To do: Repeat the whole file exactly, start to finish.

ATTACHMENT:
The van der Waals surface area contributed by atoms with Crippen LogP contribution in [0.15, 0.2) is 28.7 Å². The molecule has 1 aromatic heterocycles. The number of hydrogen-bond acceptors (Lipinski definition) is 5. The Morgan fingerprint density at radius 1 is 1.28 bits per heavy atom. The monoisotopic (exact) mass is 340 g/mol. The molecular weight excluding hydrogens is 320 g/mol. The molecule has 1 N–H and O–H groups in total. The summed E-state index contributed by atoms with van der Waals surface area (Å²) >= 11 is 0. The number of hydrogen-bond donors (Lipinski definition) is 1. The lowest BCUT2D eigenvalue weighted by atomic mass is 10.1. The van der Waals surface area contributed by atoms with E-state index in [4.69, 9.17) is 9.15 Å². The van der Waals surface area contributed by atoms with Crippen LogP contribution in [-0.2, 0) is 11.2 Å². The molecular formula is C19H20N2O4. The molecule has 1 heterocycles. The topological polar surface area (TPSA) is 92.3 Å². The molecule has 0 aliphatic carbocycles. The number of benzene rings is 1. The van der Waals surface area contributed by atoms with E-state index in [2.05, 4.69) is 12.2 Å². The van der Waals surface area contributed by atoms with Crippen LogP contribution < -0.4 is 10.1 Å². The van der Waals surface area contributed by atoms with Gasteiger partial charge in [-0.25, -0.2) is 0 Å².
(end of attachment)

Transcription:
The van der Waals surface area contributed by atoms with Crippen LogP contribution in [0.15, 0.2) is 28.7 Å². The molecule has 1 aromatic heterocycles. The number of hydrogen-bond acceptors (Lipinski definition) is 5. The Morgan fingerprint density at radius 1 is 1.28 bits per heavy atom. The monoisotopic (exact) mass is 340 g/mol. The molecular weight excluding hydrogens is 320 g/mol. The molecule has 1 N–H and O–H groups in total. The summed E-state index contributed by atoms with van der Waals surface area (Å²) >= 11 is 0. The number of hydrogen-bond donors (Lipinski definition) is 1. The lowest BCUT2D eigenvalue weighted by atomic mass is 10.1. The van der Waals surface area contributed by atoms with E-state index in [4.69, 9.17) is 9.15 Å². The van der Waals surface area contributed by atoms with Crippen LogP contribution in [-0.2, 0) is 11.2 Å². The molecular formula is C19H20N2O4. The molecule has 1 heterocycles. The topological polar surface area (TPSA) is 92.3 Å². The molecule has 0 aliphatic carbocycles. The number of benzene rings is 1. The van der Waals surface area contributed by atoms with E-state index in [2.05, 4.69) is 12.2 Å². The van der Waals surface area contributed by atoms with Crippen LogP contribution < -0.4 is 10.1 Å². The van der Waals surface area contributed by atoms with Gasteiger partial charge in [-0.25, -0.2) is 0 Å².